Yes, you have rights as your daughter’s parent. Oddly, even though she is moving toward a place of responsibility for another life, your responsibilities as a parent do not end. Her living situation and education remain under your care. In many ways, the challenges of teenage pregnancy extend far beyond the actual pregnancy itself. While your daughter remains under your custody, her decisions will affect that aspect of your relationship.
For instance, your daughter will not have the freedom to stop attending school. As her parent you are obligated to see that she continues with her education. But, the fact is, that attending school and raising a child can be difficult. Remember when she was young? The challenges of maintaining a career and parenting were very difficult. For most couples this is the most challenging point in their relationship. And now, your daughter is in that same situation. Compared to your situation though, she probably has limited means of supporting herself.
What does all this mean for you? Well, you will be responsible for your daughter’s living situation, medical coverage, and everything else that goes into raising a child. Because, even in light of the circumstances, she is still a child. Your child.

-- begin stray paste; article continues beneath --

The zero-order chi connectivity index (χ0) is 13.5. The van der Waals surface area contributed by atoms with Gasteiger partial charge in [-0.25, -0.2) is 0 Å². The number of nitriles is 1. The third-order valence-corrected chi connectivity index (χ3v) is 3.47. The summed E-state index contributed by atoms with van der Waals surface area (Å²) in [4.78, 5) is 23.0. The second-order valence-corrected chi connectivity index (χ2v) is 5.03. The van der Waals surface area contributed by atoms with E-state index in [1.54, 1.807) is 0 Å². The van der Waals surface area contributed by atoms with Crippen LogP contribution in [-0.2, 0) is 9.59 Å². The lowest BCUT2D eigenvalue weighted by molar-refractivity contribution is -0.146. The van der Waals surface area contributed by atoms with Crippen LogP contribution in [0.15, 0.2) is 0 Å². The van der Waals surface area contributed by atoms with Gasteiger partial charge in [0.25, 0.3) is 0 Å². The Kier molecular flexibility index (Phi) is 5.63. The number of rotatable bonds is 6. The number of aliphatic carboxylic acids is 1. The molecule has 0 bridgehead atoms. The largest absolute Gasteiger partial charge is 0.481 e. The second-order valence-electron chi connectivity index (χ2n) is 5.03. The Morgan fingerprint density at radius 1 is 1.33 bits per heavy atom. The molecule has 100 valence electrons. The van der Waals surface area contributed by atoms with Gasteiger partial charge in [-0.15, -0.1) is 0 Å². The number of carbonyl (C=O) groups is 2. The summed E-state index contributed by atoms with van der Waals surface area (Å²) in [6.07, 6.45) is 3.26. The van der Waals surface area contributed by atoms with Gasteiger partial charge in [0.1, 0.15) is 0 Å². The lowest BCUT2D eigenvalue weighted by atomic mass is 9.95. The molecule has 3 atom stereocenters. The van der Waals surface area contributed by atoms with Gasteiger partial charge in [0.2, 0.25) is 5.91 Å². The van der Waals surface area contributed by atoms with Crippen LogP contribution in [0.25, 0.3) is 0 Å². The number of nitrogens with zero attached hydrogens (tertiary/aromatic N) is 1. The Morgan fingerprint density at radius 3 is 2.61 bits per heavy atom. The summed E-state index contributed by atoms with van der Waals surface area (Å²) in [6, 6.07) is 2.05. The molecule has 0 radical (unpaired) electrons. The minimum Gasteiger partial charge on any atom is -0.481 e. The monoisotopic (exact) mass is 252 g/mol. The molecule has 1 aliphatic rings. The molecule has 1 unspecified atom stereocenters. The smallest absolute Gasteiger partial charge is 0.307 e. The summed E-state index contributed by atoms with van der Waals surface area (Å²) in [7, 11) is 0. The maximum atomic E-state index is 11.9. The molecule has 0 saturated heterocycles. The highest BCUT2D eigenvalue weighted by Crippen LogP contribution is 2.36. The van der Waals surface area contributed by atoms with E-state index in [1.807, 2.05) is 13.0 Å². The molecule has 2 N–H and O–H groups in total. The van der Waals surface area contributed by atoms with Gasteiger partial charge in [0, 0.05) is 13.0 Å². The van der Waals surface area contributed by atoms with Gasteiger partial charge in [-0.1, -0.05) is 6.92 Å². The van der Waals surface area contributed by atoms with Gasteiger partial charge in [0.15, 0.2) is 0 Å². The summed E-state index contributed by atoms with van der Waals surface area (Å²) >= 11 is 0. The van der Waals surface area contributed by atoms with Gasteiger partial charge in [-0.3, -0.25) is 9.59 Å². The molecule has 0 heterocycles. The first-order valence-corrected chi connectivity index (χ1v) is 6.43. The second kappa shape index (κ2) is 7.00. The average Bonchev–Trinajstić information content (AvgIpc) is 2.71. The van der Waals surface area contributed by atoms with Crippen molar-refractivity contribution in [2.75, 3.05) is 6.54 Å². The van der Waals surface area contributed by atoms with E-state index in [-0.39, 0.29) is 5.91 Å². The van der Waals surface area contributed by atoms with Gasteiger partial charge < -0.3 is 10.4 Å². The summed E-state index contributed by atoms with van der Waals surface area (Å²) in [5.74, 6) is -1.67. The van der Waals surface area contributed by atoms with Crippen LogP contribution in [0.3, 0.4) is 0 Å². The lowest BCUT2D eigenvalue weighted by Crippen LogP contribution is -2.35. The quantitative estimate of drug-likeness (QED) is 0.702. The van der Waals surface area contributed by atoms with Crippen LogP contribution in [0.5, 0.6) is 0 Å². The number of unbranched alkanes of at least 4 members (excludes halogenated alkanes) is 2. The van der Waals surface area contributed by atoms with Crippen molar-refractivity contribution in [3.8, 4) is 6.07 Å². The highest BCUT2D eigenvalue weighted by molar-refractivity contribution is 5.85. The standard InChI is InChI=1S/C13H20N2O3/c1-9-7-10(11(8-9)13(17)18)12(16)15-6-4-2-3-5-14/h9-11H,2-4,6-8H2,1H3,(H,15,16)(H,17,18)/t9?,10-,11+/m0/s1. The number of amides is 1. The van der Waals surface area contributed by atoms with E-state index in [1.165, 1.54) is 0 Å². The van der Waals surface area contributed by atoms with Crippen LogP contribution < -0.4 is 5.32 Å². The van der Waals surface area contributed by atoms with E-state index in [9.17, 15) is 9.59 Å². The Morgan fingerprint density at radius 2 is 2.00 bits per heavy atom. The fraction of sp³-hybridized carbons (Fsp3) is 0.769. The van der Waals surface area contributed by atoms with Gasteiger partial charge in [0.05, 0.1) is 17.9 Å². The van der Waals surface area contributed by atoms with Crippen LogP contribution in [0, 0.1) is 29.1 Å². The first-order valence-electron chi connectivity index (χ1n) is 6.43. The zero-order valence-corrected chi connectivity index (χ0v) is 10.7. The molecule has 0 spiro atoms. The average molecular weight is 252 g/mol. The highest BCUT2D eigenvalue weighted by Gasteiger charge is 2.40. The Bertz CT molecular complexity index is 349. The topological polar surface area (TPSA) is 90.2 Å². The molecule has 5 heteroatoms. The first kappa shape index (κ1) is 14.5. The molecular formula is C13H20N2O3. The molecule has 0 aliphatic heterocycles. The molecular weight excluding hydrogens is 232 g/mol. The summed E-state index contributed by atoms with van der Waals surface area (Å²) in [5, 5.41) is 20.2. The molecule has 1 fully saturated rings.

Regardless of these responsibilities, you still have rights. You can decide whether or not you will allow the father of the child to visit your home (more on this later). You can lay out specific guidelines over how she will remain in your home, taking into account childcare, school, and possibly employment obligations. As was discussed previously, this will probably cause some strain over your relationship with your daughter. Many parents find themselves in the awkward situation of remaining a parent and grand-parenting to provide the best living arrangements for their daughter and grandchild.
Medical Decision Making
A consequence of teen pregnancy is coverage under health insurance. Your insurance plan will cover your daughter’s maternal care. However, your insurance plan will most likely not cover your grandchild after birth. While policies for extending coverage to grandchildren vary from state to state, it’s important to know the options available to your daughter.
Since your daughter probably has little to no income, her child should qualify for Medicaid or other similar programs. It’s important to understand the insurance landscape before birth. Why? Childbirth presents a host of potential medical complications. And they could be very costly. Exploring medical insurance options and having a policy in place before the birth will serve you, your daughter, and your grandchild best. Since complications following labor and delivery can be costly, it’s best to have an insurance policy in place. If not, your daughter could find herself saddled with enormous debt. Coupled with the other pressures of being a teenage mother, it’s an effect that could prove catastrophic.